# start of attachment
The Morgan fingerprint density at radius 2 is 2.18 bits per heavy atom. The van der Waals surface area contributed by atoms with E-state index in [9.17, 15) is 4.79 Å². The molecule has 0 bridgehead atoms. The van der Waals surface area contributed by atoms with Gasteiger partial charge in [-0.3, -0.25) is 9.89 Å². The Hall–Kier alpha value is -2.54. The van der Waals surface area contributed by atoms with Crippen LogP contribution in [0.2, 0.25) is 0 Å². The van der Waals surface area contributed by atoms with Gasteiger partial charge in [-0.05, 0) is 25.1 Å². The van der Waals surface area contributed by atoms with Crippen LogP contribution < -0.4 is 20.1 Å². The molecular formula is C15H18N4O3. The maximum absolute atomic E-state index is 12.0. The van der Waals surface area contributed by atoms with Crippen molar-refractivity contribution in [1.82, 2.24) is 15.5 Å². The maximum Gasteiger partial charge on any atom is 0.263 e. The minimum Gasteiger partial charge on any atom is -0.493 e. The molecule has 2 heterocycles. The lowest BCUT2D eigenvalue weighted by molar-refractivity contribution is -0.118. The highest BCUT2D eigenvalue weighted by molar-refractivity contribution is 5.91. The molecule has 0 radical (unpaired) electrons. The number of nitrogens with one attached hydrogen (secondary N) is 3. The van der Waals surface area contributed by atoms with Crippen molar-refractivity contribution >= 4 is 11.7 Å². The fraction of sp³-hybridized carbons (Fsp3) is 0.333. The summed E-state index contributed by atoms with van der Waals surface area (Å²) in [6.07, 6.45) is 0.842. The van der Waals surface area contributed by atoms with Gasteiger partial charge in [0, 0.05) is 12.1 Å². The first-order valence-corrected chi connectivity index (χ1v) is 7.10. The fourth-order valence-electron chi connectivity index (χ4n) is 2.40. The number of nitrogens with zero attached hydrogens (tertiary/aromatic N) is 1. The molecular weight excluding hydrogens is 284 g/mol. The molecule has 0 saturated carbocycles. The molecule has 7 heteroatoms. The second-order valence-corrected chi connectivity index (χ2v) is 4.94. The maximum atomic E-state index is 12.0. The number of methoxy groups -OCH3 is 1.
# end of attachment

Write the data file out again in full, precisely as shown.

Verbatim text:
The Morgan fingerprint density at radius 2 is 2.18 bits per heavy atom. The van der Waals surface area contributed by atoms with E-state index in [9.17, 15) is 4.79 Å². The molecule has 0 bridgehead atoms. The van der Waals surface area contributed by atoms with Gasteiger partial charge in [-0.3, -0.25) is 9.89 Å². The Hall–Kier alpha value is -2.54. The van der Waals surface area contributed by atoms with Crippen LogP contribution in [0.2, 0.25) is 0 Å². The van der Waals surface area contributed by atoms with Gasteiger partial charge in [-0.05, 0) is 25.1 Å². The van der Waals surface area contributed by atoms with Crippen LogP contribution < -0.4 is 20.1 Å². The molecular formula is C15H18N4O3. The maximum absolute atomic E-state index is 12.0. The van der Waals surface area contributed by atoms with Crippen molar-refractivity contribution in [1.82, 2.24) is 15.5 Å². The maximum Gasteiger partial charge on any atom is 0.263 e. The minimum Gasteiger partial charge on any atom is -0.493 e. The molecule has 2 heterocycles. The lowest BCUT2D eigenvalue weighted by molar-refractivity contribution is -0.118. The highest BCUT2D eigenvalue weighted by molar-refractivity contribution is 5.91. The molecule has 0 radical (unpaired) electrons. The number of nitrogens with one attached hydrogen (secondary N) is 3. The van der Waals surface area contributed by atoms with Crippen molar-refractivity contribution >= 4 is 11.7 Å². The fraction of sp³-hybridized carbons (Fsp3) is 0.333. The summed E-state index contributed by atoms with van der Waals surface area (Å²) in [6.07, 6.45) is 0.842. The van der Waals surface area contributed by atoms with Gasteiger partial charge in [0, 0.05) is 12.1 Å². The first-order valence-corrected chi connectivity index (χ1v) is 7.10. The fourth-order valence-electron chi connectivity index (χ4n) is 2.40. The number of nitrogens with zero attached hydrogens (tertiary/aromatic N) is 1. The molecular weight excluding hydrogens is 284 g/mol. The molecule has 0 saturated carbocycles. The molecule has 7 heteroatoms. The second-order valence-corrected chi connectivity index (χ2v) is 4.94. The maximum atomic E-state index is 12.0. The number of methoxy groups -OCH3 is 1.